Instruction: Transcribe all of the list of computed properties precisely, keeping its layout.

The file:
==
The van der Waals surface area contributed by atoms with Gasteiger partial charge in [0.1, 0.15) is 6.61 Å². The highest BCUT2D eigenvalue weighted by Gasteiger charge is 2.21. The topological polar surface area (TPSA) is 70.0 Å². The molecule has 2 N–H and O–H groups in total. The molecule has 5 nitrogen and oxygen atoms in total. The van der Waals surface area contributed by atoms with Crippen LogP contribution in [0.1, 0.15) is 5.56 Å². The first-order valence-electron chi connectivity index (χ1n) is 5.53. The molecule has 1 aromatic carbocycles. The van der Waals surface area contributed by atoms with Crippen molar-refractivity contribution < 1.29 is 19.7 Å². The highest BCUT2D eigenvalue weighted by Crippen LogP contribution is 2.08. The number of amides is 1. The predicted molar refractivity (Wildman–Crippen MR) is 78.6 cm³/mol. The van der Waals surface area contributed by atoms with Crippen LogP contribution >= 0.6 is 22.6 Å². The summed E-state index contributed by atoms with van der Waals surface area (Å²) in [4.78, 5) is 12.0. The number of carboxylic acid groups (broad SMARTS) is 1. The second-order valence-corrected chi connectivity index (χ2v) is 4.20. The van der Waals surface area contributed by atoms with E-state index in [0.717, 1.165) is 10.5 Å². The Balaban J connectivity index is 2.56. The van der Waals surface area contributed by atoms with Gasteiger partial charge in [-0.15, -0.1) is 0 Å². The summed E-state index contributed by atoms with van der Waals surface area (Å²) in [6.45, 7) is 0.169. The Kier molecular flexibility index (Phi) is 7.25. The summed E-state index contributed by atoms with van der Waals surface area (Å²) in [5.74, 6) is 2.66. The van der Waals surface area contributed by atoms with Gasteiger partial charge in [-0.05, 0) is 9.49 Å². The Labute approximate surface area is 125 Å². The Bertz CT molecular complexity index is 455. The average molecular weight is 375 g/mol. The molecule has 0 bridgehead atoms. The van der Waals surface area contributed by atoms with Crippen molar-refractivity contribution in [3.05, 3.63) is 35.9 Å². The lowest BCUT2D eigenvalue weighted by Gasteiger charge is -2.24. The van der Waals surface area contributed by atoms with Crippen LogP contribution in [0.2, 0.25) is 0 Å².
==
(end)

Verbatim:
The van der Waals surface area contributed by atoms with Gasteiger partial charge in [0.1, 0.15) is 6.61 Å². The highest BCUT2D eigenvalue weighted by Gasteiger charge is 2.21. The topological polar surface area (TPSA) is 70.0 Å². The molecule has 2 N–H and O–H groups in total. The molecule has 5 nitrogen and oxygen atoms in total. The van der Waals surface area contributed by atoms with Crippen LogP contribution in [0.1, 0.15) is 5.56 Å². The first-order valence-electron chi connectivity index (χ1n) is 5.53. The molecule has 1 aromatic carbocycles. The van der Waals surface area contributed by atoms with Crippen molar-refractivity contribution < 1.29 is 19.7 Å². The highest BCUT2D eigenvalue weighted by Crippen LogP contribution is 2.08. The number of amides is 1. The predicted molar refractivity (Wildman–Crippen MR) is 78.6 cm³/mol. The van der Waals surface area contributed by atoms with Crippen LogP contribution >= 0.6 is 22.6 Å². The summed E-state index contributed by atoms with van der Waals surface area (Å²) in [4.78, 5) is 12.0. The number of carboxylic acid groups (broad SMARTS) is 1. The second-order valence-corrected chi connectivity index (χ2v) is 4.20. The van der Waals surface area contributed by atoms with E-state index in [0.717, 1.165) is 10.5 Å². The Balaban J connectivity index is 2.56. The van der Waals surface area contributed by atoms with Gasteiger partial charge in [-0.15, -0.1) is 0 Å². The summed E-state index contributed by atoms with van der Waals surface area (Å²) in [6.45, 7) is 0.169. The Kier molecular flexibility index (Phi) is 7.25. The summed E-state index contributed by atoms with van der Waals surface area (Å²) in [5.74, 6) is 2.66. The van der Waals surface area contributed by atoms with Gasteiger partial charge in [-0.05, 0) is 9.49 Å². The Labute approximate surface area is 125 Å². The Bertz CT molecular complexity index is 455. The average molecular weight is 375 g/mol. The molecule has 0 bridgehead atoms. The van der Waals surface area contributed by atoms with Crippen molar-refractivity contribution in [3.05, 3.63) is 35.9 Å². The lowest BCUT2D eigenvalue weighted by Gasteiger charge is -2.24. The van der Waals surface area contributed by atoms with Crippen LogP contribution in [0.2, 0.25) is 0 Å².